Best Economics Articles & Videos on the internet • Discoverology

Economics

Read the best economics articles from around the internet, or watch the most insightful economics videos from platforms like Youtube, Vimeo or leading economics publishers like The Economist, Bloomberg, Quartz, Fortune and many more.

The Great Wall Street Housing Grab

The Great Wall Street Housing Grab

Economics, Life, Long Reads

Wall Street’s latest real estate grab has ballooned to roughly $60 billion, representing hundreds of thousands of properties. In some communities, it has fundamentally altered housing ecosystems in ways we’re only now beginning to understand, fueling a housing recovery without a homeowner recovery.

The Tricky Economics Of All-You-Can-Eat Buffets

The Tricky Economics Of All-You-Can-Eat Buffets

Economics, Food

For a small fee, you’re granted unencumbered access to a wonderland of gluttony. Is it possible to out-eat the price you pay for a buffet? How do these places make money? We looked at the dollars and cents behind the meat and potatoes.

Letting Slower Passengers Board Airplane First Really Is Faster, Study Finds

Letting Slower Passengers Board Airplane First Really Is Faster, Study Finds

Economics, Science

Commercial airlines often prioritize boarding for passengers traveling with small children, or for those who need extra assistance, before starting to board the faster passengers. It’s counter-intuitive, but it turns out that letting slower passengers board first actually results in a more efficient process.

What Does A Cashless Future Mean?

What Does A Cashless Future Mean?

Economics, Politics, Videos

Operating in cash costs countries about 0.5% of their GDP every year. But cost isn’t the only incentive to move towards a cashless future. Many countries are going cashless at great speed. What are the advantages of ditching hard cash and what are the dangers?

From 2nd Poorest Country To Fastest Growing Economy in the World

From 2nd Poorest Country To Fastest Growing Economy in the World

Economics, Videos

This video takes a look at Sir Seretse Khama, the man that oversaw Botswana’s transformation from to 2nd poorest country in the world to the fastest-growing economy. Botswana today is the world’s largest producer gem diamonds and is one of only a handful of middle-income countries in sub-Saharan Africa.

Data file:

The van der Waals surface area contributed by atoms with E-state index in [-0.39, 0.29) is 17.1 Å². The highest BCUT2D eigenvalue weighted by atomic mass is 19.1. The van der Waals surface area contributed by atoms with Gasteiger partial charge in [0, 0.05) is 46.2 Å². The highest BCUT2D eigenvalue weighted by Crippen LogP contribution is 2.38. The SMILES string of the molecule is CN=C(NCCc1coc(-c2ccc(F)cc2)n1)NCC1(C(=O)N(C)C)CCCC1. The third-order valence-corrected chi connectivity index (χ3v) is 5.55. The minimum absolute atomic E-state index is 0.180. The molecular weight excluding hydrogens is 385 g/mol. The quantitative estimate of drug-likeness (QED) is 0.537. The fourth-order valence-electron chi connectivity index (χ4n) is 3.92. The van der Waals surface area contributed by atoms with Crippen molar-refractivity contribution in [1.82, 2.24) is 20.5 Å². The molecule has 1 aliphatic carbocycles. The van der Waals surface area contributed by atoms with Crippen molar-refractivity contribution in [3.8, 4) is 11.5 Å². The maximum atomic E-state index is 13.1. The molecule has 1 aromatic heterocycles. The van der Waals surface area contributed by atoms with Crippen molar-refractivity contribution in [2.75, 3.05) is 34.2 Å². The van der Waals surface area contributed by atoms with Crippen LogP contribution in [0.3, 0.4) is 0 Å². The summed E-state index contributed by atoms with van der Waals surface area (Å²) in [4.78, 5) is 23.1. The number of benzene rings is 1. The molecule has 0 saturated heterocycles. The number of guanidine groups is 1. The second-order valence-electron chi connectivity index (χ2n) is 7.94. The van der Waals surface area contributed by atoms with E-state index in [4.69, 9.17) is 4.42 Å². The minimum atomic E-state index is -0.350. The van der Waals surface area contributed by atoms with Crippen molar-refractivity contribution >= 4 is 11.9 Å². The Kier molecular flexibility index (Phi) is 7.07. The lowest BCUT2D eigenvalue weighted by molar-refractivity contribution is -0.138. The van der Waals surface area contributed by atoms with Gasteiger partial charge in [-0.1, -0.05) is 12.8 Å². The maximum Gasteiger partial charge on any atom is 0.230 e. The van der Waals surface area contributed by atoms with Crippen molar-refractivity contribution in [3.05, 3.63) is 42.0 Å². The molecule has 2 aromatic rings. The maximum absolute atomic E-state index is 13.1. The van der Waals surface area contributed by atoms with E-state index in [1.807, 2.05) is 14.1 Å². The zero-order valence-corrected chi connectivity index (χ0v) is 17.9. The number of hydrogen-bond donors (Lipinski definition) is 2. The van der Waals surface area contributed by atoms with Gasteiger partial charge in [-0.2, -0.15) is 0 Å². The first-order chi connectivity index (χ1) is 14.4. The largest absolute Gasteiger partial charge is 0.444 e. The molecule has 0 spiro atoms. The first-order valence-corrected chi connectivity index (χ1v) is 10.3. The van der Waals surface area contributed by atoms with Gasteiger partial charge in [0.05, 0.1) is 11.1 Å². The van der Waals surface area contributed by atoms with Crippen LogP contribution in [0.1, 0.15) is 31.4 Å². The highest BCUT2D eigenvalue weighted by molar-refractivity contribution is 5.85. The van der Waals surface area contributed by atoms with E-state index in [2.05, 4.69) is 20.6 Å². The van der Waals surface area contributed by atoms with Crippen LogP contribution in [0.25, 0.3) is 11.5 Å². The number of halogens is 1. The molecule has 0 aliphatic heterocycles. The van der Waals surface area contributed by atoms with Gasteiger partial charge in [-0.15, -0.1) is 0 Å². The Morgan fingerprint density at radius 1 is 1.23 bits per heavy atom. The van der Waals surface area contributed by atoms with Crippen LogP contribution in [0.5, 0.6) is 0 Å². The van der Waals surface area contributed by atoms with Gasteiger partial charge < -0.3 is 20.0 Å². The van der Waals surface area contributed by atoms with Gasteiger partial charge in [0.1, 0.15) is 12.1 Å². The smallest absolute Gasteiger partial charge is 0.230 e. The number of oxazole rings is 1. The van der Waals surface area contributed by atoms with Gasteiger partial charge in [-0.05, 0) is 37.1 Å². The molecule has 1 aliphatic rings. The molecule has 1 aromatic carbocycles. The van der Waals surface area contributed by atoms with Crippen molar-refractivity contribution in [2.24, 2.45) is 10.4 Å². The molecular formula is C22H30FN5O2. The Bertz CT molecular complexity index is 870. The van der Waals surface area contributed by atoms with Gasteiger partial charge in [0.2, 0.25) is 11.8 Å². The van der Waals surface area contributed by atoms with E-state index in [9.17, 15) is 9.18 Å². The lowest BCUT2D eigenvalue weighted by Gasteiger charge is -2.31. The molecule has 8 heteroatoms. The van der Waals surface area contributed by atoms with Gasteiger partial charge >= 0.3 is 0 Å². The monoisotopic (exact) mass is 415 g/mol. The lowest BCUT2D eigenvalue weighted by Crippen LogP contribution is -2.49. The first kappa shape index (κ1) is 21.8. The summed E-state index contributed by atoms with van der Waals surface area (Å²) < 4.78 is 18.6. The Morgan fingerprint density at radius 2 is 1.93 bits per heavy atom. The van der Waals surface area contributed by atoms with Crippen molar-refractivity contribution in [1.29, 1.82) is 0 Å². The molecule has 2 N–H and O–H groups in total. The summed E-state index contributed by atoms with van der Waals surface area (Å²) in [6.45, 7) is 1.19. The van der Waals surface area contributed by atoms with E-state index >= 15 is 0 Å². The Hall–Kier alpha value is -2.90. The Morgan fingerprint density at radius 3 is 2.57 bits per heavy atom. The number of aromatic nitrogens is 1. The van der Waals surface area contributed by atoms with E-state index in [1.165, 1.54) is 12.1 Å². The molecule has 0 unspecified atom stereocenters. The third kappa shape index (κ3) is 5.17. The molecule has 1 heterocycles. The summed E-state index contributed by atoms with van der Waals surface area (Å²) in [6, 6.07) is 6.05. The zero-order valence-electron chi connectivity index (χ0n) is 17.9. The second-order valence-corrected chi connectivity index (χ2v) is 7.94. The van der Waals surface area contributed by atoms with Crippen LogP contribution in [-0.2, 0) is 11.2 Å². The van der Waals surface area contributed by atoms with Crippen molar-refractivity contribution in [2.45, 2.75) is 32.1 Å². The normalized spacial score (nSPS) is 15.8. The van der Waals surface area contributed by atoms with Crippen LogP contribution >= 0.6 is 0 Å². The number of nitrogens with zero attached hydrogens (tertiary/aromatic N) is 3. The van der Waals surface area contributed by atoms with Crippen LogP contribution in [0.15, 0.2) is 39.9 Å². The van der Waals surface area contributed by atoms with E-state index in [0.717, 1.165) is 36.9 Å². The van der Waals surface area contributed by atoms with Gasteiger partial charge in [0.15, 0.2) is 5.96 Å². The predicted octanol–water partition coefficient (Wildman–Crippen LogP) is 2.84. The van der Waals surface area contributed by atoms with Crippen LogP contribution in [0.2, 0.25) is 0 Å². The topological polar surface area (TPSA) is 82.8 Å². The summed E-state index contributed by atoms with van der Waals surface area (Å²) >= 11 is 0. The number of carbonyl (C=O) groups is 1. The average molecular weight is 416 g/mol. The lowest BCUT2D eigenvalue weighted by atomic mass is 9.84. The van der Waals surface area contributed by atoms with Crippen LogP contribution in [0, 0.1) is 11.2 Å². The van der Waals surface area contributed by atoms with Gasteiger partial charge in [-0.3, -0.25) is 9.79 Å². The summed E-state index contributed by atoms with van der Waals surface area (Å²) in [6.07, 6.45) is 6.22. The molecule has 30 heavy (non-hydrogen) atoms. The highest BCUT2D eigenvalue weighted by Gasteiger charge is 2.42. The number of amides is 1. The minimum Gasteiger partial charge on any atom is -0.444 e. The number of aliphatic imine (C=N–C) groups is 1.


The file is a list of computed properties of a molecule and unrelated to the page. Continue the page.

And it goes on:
How Chicken Became The Rich World’s Most Popular Meat

How Chicken Became The Rich World’s Most Popular Meat

Economics, Food

Humans gobble so many chickens that the birds now count for 23bn of the 30bn land animals living on farms. Chicken is cheap and delicious. Fans of cheap chicken have selective breeding to thank. Farmers have also benefited from the healthy reputation of chicken.

The Economy Of Italy, Has The Luck All Run Out?

The Economy Of Italy, Has The Luck All Run Out?

Economics, Explainers, Videos

Once the seat of the roman empire, it is now home to a surprisingly robust yet temperamental economy. The economy of Italy followed a path very similar to that of Germany’s all be it with a little more flamboyancy which has found them where they are today.

The Cost Of Keeping Singapore Squeaky Clean

The Cost Of Keeping Singapore Squeaky Clean

Cities, Economics, Nature

Founding father and first Prime Minister Lee Kuan Yew kicked off the Keep Singapore Clean campaign 50 years ago. The aim wasn’t just to make the city more pleasant. A cleaner city, Lee Kuan Yew reasoned, would create a stronger economy.

Nikolay Schegolev

Inspiration
Nikolay Schegolev
How The 0.001% Invest

How The 0.001% Invest

Business, Economics

Global finance is being transformed as billionaires get richer and cut out the middlemen by creating their own “family offices”, personal investment firms that roam global markets looking for opportunities.

How Texas Instruments Monopolized Math Class

How Texas Instruments Monopolized Math Class

Business, Economics, Tech

Some major textbooks feature illustrations of Texas Instruments–series calculators alongside the text, so students can use their Texas Instruments calculator with the lesson plan, emphasizing how deeply interwoven Texas Instruments remains with the educational hegemony.

The Everything Town In The Middle Of Nowhere

The Everything Town In The Middle Of Nowhere

Business, Economics, Tech

On any given day, thousands of packages from Walmarts, Targets, and stores around the country travel north along a two-lane road out of Billings, Montana — past the Tumbleweed Saloon, past cows grazing on empty rangeland, past the Busy Bee Cafe and stands of short pines — to the town of Roundup, where they will be unboxed, re-boxed, and sent off to Amazon.

The Price Of Dominionist Theology

The Price Of Dominionist Theology

Economics, Life, Long Reads

Because my father believed that debt was sinful, and believed God wanted him and my mom to have as many kids as possible, they were too broke to help me pay for college. Because of this anti-debt theology, I wasn’t allowed to take out student loans, and had to attend a really conservative Christian college because it was so cheap.